"Accusers go through a lot of trauma. Some handle it one way and some handle it another way," she said on CNN's State of the Union, answering a question about Trump's tweeted response to Ford. "Regardless, it's not something we want to do to blame the accuser or try and second-guess the accuser. We don't know the situation she was going through 35 years ago. We don't know the circumstances."

Haley argued for a responsible but swift examination of Ford's claim by the Senate for the sake of both families involved. Watch an excerpt of her comments below, or read them in full here. Bonnie Kristian

12:51 p.m. ET

Secretary of State Mike Pompeo appeared on Fox News Sunday to talk trade war, Iran, and Friday's report that Deputy Attorney General Rod Rosenstein has proposed ousting President Trump from office using the 25th Amendment.

"To the extent one wants to call this a trade war, we are determined to win it," Pompeo said of Trump's escalating tariffs on Chinese imports. He ignored a question from host Chris Wallace about how long the administration would maintain this course, repeating, "We're going to win it. We're going to get an outcome which forces China to behave" in accord with "fundamental principles of trade around the world, fairness, reciprocity."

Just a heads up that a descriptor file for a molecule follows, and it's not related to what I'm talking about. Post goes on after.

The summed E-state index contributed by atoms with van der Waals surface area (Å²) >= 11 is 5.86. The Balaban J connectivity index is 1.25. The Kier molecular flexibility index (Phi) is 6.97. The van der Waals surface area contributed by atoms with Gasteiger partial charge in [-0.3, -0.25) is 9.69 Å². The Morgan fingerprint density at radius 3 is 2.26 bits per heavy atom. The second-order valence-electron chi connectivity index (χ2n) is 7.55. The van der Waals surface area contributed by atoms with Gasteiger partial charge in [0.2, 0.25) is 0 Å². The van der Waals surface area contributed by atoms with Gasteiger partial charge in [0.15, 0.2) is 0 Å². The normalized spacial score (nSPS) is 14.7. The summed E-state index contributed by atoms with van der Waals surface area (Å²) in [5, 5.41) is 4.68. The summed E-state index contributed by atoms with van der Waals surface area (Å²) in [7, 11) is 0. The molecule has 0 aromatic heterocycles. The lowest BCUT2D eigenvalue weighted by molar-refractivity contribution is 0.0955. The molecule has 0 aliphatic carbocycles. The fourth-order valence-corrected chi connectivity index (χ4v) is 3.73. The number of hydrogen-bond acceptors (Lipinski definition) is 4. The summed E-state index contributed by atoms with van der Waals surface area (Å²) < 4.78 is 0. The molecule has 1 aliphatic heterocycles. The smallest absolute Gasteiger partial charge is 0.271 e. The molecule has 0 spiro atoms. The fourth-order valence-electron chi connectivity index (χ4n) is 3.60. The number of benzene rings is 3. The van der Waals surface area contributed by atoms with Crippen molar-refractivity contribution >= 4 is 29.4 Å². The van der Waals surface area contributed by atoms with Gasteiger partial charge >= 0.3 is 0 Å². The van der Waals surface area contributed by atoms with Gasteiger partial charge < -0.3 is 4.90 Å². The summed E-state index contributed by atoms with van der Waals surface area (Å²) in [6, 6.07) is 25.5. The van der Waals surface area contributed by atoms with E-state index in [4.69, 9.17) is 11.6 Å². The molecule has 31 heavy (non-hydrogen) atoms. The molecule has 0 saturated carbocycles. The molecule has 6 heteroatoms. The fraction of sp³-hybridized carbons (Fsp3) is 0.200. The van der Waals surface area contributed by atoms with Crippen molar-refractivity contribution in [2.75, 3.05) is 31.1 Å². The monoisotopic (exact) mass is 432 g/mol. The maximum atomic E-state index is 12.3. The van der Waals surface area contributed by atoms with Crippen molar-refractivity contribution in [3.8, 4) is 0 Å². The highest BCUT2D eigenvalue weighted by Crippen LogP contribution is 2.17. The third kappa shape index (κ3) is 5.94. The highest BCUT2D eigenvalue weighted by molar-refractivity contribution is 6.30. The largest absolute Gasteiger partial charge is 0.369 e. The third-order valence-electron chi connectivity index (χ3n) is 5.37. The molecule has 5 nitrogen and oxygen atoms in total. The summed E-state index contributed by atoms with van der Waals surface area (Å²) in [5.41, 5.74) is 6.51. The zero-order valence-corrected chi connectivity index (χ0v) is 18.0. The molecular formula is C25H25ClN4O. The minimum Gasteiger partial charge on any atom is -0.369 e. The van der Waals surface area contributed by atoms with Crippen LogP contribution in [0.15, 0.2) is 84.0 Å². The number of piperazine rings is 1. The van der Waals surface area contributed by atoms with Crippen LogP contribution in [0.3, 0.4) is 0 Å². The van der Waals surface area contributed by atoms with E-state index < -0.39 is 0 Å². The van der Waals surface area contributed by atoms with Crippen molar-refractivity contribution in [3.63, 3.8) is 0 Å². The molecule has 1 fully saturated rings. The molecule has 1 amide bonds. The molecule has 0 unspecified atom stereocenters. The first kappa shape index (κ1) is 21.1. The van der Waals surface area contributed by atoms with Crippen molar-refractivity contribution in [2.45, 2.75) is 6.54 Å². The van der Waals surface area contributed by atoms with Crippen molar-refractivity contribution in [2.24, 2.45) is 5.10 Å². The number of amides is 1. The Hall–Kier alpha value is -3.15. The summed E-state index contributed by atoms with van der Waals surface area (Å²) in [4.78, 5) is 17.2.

Though Pompeo, like Trump, has cast U.S. tariffs as a punishment for poor behavior from Beijing, the cost of the taxes is absorbed by American consumers, not Chinese producers. China's trade surplus with the United States has hit record highs since Trump's tariff scheme began.

Turning to Iran, Pompeo pushed back on Iranian President Hassan Rouhani's angry response to Saturday's attack on an Iranian military parade. "When you have a security incident at home, blaming others is an enormous mistake," Pompeo argued, calling for Tehran to focus on domestic security "rather than causing insecurity around the world."

And he slammed those, allegedly including Rosenstein, who have considered undermining the Trump administration from within. "If you can't be on the team, if you're not supporting this mission," Pompeo charged, "maybe you've got something else to do."

Watch Pompeo's full interview below. Bonnie Kristian

10:55 a.m. ET

At least 44 people have died since Hurricane Florence made landfall in the Carolinas more than a week ago, and though the catastrophic rains have finally ceased, flooding continues to hit North Carolina especially hard.

As some rivers continue to rise, tens of thousands remain without power, and many roads are still submerged or covered in debris. "I know we sound redundant, but it bears repeating," tweeted South Carolina's emergency management department. "Turn around, don't drown!"

Floodwaters have receded from Interstate 40, leaving behind a glut of dead fish. See firefighters hosing fish off the blacktop below. Bonnie Kristian